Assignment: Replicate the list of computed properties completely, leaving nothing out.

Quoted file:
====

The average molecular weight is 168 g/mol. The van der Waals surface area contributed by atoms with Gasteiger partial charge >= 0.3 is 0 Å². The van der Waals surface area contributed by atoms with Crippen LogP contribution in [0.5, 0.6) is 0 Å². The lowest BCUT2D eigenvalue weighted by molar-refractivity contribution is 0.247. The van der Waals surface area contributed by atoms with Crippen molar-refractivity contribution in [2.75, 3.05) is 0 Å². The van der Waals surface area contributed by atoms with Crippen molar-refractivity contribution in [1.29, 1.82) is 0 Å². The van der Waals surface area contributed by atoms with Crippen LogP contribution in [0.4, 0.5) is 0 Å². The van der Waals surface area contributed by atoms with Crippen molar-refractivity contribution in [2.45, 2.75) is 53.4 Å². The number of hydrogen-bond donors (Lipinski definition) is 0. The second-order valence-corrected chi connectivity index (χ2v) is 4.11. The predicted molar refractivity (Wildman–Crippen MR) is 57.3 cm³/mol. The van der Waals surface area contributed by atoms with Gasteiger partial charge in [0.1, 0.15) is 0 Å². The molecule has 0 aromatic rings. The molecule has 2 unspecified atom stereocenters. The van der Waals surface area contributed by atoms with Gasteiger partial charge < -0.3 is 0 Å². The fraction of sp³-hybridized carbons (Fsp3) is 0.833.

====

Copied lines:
The average molecular weight is 168 g/mol. The van der Waals surface area contributed by atoms with Gasteiger partial charge >= 0.3 is 0 Å². The van der Waals surface area contributed by atoms with Crippen LogP contribution in [0.5, 0.6) is 0 Å². The lowest BCUT2D eigenvalue weighted by molar-refractivity contribution is 0.247. The van der Waals surface area contributed by atoms with Crippen molar-refractivity contribution in [2.75, 3.05) is 0 Å². The van der Waals surface area contributed by atoms with Crippen molar-refractivity contribution in [1.29, 1.82) is 0 Å². The van der Waals surface area contributed by atoms with Crippen LogP contribution in [0.4, 0.5) is 0 Å². The van der Waals surface area contributed by atoms with Crippen molar-refractivity contribution in [2.45, 2.75) is 53.4 Å². The number of hydrogen-bond donors (Lipinski definition) is 0. The second-order valence-corrected chi connectivity index (χ2v) is 4.11. The predicted molar refractivity (Wildman–Crippen MR) is 57.3 cm³/mol. The van der Waals surface area contributed by atoms with Gasteiger partial charge in [0.1, 0.15) is 0 Å². The molecule has 0 aromatic rings. The molecule has 2 unspecified atom stereocenters. The van der Waals surface area contributed by atoms with Gasteiger partial charge < -0.3 is 0 Å². The fraction of sp³-hybridized carbons (Fsp3) is 0.833.